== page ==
Romans 4:13; 18-22 & Mark 8: 31 to 9:1
In thinking about Lent, I began to think about ‘time’. It is the season where we spend time doing something different, a time to give something up, or a time to give, time to serve. Often it is seen as a season or time in the church to learn, or relearn, to challenge, to heal and to time to learn again to be fully dependent on God.
Thinking about it, it took my mind back to a popular song by Pete Seeger called Turn, Turn, Turn! Based on Ecclesiastes 3; 1–11 in the Old Testament – you probably remember words such “ there is a time for everything and a season for every activity under heaven”.
It talks about there being a time to act and a time to be, like a time to search and time to give up, a time to be silent and a time to speak.
Lent is a time to act and time to stop and to wait, and at times to simply be.
Is waiting about a lack of fulfilment?
Let’s look at today’s Lectionary readings. Starting off with the passage from Romans, Paul retells the story of the promise to Abram and Sarah, by God, that they would become first-time parents and parents of a mighty nation. At age 100 for Abraham and 90 for Sarah, their laughing attitude to the announcement is, to say the least, understandable.
Verse 18 says this will happen against all human hope. But in verse 16 we read that the promise comes by faith, so that it may be by grace and may be guaranteed to all …
Faithful waiting, positive waiting, fulfilling waiting is a waiting that is born in God’s promise, nurtured by God’s grace, which rests in the eternal guarantee.
The Markan passage too has an element of waiting to it, and the expectation of a future fulfilment. Jesus is saying what must happen to him and to his followers in the mission still to come. But in this space after the activity of feeding the 4000 and restoring sight to the blind man, Jesus stops and meditates on the journey ahead. Impetuous Peter, of course, is impatient and wants to map out an alternate journey for Jesus that does not involve the cross.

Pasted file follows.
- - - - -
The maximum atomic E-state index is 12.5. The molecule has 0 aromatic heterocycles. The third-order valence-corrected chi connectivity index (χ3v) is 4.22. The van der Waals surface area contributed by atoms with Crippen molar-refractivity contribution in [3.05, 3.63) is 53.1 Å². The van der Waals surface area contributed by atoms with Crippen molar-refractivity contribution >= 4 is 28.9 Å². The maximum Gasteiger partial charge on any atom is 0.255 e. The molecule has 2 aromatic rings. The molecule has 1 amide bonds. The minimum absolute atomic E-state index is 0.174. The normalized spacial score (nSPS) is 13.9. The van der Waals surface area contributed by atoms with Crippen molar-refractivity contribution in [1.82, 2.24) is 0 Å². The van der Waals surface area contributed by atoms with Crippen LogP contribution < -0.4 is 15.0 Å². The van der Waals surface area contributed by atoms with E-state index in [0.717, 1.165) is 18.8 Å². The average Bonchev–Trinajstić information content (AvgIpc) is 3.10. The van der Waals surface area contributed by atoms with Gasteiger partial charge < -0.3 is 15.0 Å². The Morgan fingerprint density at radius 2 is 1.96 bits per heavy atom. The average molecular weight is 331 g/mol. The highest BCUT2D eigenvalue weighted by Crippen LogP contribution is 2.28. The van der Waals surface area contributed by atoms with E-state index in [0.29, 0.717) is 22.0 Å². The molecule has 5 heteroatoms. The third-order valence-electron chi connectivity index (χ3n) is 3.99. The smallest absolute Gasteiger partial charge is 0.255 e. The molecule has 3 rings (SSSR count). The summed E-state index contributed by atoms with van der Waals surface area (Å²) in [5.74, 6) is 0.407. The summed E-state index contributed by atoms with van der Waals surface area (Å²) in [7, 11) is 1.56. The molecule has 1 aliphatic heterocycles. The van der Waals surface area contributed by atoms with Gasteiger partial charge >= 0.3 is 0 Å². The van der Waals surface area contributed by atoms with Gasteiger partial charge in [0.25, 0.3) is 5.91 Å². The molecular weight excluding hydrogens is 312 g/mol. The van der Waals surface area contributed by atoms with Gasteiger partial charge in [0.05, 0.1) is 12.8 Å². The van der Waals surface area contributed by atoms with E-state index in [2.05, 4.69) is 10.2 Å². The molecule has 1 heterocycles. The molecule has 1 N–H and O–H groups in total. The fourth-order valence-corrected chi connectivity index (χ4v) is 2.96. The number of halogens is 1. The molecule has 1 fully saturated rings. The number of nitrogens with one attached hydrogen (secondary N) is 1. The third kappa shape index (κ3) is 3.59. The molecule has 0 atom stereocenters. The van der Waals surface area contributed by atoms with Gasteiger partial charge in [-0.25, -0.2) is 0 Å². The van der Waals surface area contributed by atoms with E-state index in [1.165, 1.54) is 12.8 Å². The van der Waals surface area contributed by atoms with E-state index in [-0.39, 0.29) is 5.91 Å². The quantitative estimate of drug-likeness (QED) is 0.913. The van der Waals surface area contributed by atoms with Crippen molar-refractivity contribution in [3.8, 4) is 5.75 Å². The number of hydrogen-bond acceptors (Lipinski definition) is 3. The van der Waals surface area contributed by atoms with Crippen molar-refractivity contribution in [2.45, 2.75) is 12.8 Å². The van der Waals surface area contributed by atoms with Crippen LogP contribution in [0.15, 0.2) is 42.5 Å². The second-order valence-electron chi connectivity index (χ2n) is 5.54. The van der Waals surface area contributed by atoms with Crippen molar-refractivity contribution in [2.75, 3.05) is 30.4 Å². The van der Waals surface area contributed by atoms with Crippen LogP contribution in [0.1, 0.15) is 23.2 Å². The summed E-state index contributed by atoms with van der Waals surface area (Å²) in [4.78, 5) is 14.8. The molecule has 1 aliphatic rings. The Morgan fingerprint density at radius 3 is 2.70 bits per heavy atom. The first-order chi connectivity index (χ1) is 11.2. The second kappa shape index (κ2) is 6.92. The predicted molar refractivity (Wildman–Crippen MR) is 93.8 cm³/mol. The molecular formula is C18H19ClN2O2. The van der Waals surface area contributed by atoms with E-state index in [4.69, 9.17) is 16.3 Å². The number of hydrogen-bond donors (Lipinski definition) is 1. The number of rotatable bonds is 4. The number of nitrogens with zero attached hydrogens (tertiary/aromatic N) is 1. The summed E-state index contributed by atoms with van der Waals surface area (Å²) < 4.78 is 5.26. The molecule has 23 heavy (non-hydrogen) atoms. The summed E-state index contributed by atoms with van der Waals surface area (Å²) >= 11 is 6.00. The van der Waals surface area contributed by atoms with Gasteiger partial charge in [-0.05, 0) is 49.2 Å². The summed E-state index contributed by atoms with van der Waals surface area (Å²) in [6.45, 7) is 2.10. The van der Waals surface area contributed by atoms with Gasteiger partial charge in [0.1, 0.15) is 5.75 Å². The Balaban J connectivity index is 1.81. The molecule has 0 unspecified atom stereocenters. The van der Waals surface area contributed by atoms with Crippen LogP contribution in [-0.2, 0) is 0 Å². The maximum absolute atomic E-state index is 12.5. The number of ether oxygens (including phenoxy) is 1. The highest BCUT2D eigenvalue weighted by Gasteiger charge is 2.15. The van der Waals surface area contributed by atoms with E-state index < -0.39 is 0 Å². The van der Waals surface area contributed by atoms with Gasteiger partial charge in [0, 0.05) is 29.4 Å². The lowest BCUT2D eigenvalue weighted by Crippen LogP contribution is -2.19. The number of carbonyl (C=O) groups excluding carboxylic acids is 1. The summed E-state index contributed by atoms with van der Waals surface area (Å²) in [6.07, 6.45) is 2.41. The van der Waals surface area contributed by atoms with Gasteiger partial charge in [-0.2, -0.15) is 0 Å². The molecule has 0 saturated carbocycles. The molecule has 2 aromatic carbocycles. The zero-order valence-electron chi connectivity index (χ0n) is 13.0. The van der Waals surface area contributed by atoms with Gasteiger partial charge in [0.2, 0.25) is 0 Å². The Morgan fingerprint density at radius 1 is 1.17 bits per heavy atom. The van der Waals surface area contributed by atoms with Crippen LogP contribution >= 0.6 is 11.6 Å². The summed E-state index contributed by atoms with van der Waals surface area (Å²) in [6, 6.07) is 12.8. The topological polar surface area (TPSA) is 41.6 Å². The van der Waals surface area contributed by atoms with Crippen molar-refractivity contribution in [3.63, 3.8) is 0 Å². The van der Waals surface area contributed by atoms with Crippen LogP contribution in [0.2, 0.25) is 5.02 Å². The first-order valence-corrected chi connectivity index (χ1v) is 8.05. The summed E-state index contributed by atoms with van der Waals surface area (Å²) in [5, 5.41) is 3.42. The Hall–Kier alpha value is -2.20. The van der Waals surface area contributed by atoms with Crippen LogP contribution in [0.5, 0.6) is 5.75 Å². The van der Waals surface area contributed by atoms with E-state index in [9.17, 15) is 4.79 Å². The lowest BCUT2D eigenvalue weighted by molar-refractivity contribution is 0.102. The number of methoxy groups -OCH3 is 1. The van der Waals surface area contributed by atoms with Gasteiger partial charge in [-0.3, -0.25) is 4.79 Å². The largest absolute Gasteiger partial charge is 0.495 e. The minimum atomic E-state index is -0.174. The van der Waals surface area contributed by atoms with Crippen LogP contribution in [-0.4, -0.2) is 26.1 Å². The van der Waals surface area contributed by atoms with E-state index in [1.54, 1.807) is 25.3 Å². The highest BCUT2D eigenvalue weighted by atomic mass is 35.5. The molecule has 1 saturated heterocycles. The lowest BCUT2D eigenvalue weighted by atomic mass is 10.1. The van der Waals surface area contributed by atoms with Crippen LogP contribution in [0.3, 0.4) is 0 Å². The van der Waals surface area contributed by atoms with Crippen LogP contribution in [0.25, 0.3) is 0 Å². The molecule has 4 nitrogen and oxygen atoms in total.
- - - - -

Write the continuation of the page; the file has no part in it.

But in the events of Easter we are reminded that God does not take Jesus out of Good Friday. No! God took Jesus through Good Friday.
We too should not rush from Good Friday to the open tomb of two days later, but reflect, and learn, be patient, and see fulfilment lying just beyond the process or even in the process itself. Maybe fulfilment is seen not just in an endpoint of the journey but something we carry within ourselves during the journey and even in the waiting.
Maybe verse one of chapter 9 holds the key, when Jesus says “I tell you the truth, some who are standing here will not taste death before they see the kingdom of God”.
Maybe we hear these words in the passage, before the end of mortal life people have the opportunity to experience something of the fulfilment of the kingdom of God, even in the waiting. As we read in Luke 17 versus 20 and 21 Jesus says the kingdom of God does not come with your careful observation, nor will people say, here it is! Or there it is! Because the kingdom of God is within you. In the waiting, already present is a partial fulfilment.
What does patient waiting look like for a Christian? Henry Nouwen the famous priest, educator, author, and social advocate, says it does not involve passivity.
It is not, as we heard during kids time, the sort of waiting we may experience when we are waiting for the sun to rise, rain to stop for the bus to come, the last visitor to go to the traffic light to turn green.
Patient active waiting is where we live in the present moment to the full , in a space where we find signs of the one for whom we are waiting. patience comes from the Latin verb ‘patior’ – which means ‘to suffer’.
Waiting patiently, as Nowen says is ‘suffering through the present moment, tasting it to the full, and letting the seeds that are sown in the ground in which we stand – grow into strong plants’.
Waiting patiently, also means paying attention to what is unfolding right before our very eyes
We are seeing this now with the opening of the Jamberoo Church and Soundspace, we see this in the steps that bring us closer to our missional building program , we see it in the increased offerings, we see it in the call to prayer that is being answered by increasing numbers amongst us and around us. And we see in these works the first rays of God’s glorious return.
As we have waited during Advent for the birth of a baby, we wait in lent for the coming of Easter, we wait on Good Friday for the coming of Sunday, we wait after Easter for the coming of the Pentecostal spirit, and after the ascension we wait for His coming again in glory.
But we see the beauty and purpose along the way, we live in that purpose along the way as we work in that purpose along the way. As our own Basis of Union says those wonderful words that “we are pilgrim people always on the way to the promised goal and on the way Christ feeds the church with Word and sacraments and it has the gift of the spirit in order that it may not lose its way”.
Let me finish with a true story from Mike Yaconelli’s book about childlike faith. I think it has its focus on fulfilment while on the journey, rather simply when we reach home .